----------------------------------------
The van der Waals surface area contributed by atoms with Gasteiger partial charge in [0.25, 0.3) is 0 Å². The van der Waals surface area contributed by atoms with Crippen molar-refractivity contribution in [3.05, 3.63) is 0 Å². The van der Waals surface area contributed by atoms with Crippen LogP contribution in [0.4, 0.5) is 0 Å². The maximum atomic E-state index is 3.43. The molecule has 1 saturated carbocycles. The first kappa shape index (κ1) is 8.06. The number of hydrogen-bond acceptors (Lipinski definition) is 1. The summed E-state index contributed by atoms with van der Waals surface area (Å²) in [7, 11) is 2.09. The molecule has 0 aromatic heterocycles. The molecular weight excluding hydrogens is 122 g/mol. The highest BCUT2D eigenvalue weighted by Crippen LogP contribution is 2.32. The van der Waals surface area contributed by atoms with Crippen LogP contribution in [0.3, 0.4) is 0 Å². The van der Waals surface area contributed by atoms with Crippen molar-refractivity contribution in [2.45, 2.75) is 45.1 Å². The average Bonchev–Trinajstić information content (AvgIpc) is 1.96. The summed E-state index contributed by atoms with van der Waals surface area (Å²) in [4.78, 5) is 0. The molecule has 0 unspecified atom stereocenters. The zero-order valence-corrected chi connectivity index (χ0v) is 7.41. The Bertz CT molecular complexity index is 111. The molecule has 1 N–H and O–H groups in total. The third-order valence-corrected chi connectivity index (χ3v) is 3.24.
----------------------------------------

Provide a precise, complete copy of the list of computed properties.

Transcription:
The van der Waals surface area contributed by atoms with Gasteiger partial charge in [0.25, 0.3) is 0 Å². The van der Waals surface area contributed by atoms with Crippen molar-refractivity contribution in [3.05, 3.63) is 0 Å². The van der Waals surface area contributed by atoms with Crippen LogP contribution in [0.4, 0.5) is 0 Å². The maximum atomic E-state index is 3.43. The molecule has 1 saturated carbocycles. The first kappa shape index (κ1) is 8.06. The number of hydrogen-bond acceptors (Lipinski definition) is 1. The summed E-state index contributed by atoms with van der Waals surface area (Å²) in [7, 11) is 2.09. The molecule has 0 aromatic heterocycles. The molecular weight excluding hydrogens is 122 g/mol. The highest BCUT2D eigenvalue weighted by Crippen LogP contribution is 2.32. The van der Waals surface area contributed by atoms with Crippen LogP contribution in [0.3, 0.4) is 0 Å². The van der Waals surface area contributed by atoms with Crippen molar-refractivity contribution in [2.45, 2.75) is 45.1 Å². The average Bonchev–Trinajstić information content (AvgIpc) is 1.96. The summed E-state index contributed by atoms with van der Waals surface area (Å²) in [4.78, 5) is 0. The molecule has 0 unspecified atom stereocenters. The zero-order valence-corrected chi connectivity index (χ0v) is 7.41. The Bertz CT molecular complexity index is 111. The molecule has 1 N–H and O–H groups in total. The third-order valence-corrected chi connectivity index (χ3v) is 3.24.